In the late 1970s my parents bought a new family TV, the first we'd ever owned that came with a remote control. My mom was appalled: “How hard can it be to walk six feet from the couch to change the channel?”

Ah, but here's the thing: History shows us that convenience is a key driver in consumer acceptance of new technology. No matter how trivial the gift to our laziness, a product that saves us effort is likely to be a winner.

That, for example, was supposed to be the appeal of the Internet of Things.

That awkward term refers to everyday objects that have been blessed with wireless networking. Usually it means that you can use phone apps to control them: lights, thermostats, refrigerators, baby monitors, coffeemakers, security cameras, lawn sprinklers, doorbell cams, robo vacuums, and so on.

You can start your car remotely a few minutes before you leave the house, so its heat or A/C has had some time to kick in. You can see who's ringing your doorbell when you're away and even unlock the door if you're expecting them.

So far, though, the Internet of Things has turned out to be the Internet of Poor Sales. At this moment, it's a good bet that you, dear reader, cannot control your washer/dryer from your phone.

But if convenience always wins, why isn't the public eating this stuff up?

Ironically, it's because today's Internet of Things things just aren't very convenient.

The first moments of ownership usually involve downloading an app, creating an account and connecting the thing to your Wi-Fi network. Sometimes that all goes well. Sometimes there goes your Saturday afternoon.

Then you've got the Tower of Things Babel to contend with: The apps don't talk to one another. You must open one app to adjust the lighting, another to change your speakers' volume, a third to tweak the temperature.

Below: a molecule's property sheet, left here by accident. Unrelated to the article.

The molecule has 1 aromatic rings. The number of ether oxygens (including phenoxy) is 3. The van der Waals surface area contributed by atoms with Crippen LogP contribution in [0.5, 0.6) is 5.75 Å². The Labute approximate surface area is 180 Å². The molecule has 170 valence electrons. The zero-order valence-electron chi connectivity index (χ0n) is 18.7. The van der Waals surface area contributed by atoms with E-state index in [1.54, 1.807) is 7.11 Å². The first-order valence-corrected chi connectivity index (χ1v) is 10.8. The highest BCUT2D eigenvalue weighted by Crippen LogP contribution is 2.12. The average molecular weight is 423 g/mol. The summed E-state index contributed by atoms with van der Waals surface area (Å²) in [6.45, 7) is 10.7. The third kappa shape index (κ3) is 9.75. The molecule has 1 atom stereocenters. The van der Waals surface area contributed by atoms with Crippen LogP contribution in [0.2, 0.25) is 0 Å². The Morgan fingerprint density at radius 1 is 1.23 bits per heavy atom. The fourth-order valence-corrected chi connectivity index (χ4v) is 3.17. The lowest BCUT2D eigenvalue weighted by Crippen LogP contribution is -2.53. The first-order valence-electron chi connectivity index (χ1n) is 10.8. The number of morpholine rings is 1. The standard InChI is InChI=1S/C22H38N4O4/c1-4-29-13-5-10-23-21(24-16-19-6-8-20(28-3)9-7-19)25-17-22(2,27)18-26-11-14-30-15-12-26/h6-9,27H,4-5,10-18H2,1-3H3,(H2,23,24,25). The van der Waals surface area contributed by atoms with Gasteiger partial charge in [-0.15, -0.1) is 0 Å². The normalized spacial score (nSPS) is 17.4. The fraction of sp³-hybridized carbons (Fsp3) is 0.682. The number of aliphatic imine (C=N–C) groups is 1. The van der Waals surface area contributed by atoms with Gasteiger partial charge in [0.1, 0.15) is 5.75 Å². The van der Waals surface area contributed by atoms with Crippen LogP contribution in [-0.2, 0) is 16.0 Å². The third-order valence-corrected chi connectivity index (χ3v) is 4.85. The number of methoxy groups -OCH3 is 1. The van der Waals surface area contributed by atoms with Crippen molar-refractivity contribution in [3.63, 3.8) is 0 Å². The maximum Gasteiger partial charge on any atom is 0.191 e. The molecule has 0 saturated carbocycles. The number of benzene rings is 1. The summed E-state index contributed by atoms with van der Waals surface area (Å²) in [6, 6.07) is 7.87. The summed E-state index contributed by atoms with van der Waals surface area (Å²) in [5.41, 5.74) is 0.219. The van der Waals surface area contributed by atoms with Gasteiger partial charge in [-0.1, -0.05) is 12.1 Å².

The industry knows about these problems. They're frantically developing standards to unify all this stuff. Trouble is, each big company has developed its own standard. There's Thread (from Google), HomeKit (Apple), AllJoyn (originally Qualcomm) and SmartThings (Samsung), among others.

That's right: the very act of trying to settle the standards war has resulted in … a new standards war.

Then there's security. Do we really want to connect our kitchens, heating and cooling, and other home systems to the great wide world of hackers? Especially our door locks?

Now, it's not true that nobody is buying Internet of Things things. Internet-connected thermostats, such as those from Nest and Honeywell, have had mild success. So have the home security cams.

But the surprise hit of the fledgling Internet of Things era is the Amazon Echo: a black cylinder that responds to voice commands, like a Siri voice assistant for your home. From across the room, you can command it to play any kind of music, answer questions, check the weather, and so on.

With each passing month, Amazon has been adding more features to the Echo—and quietly making inroads into the Internet of Things. Your spoken Echo commands can now control your networked thermostat (“Set the temperature to 70”), lights (“Turn off the downstairs lights”), music system (“Play romantic guitar on Sonos”) and power-strip outlets (“Turn on the fan”). It does all this, you understand, without your having to find (or even own) a phone or open an app.

Voice control is, in other words, a breakthrough in convenience—in exactly the place where the Internet of Things is least convenient.

But even the Echo and its inevitable imitators don't fully solve the Internet of Things' problems. Voice control doesn't address the security problems or the initial setup hassles and works only with certain compatible devices. Above all, it doesn't tackle the biggest challenge: that maybe, just maybe, people don't want phone control of their appliances. Sometimes you might as well walk the six feet from the couch.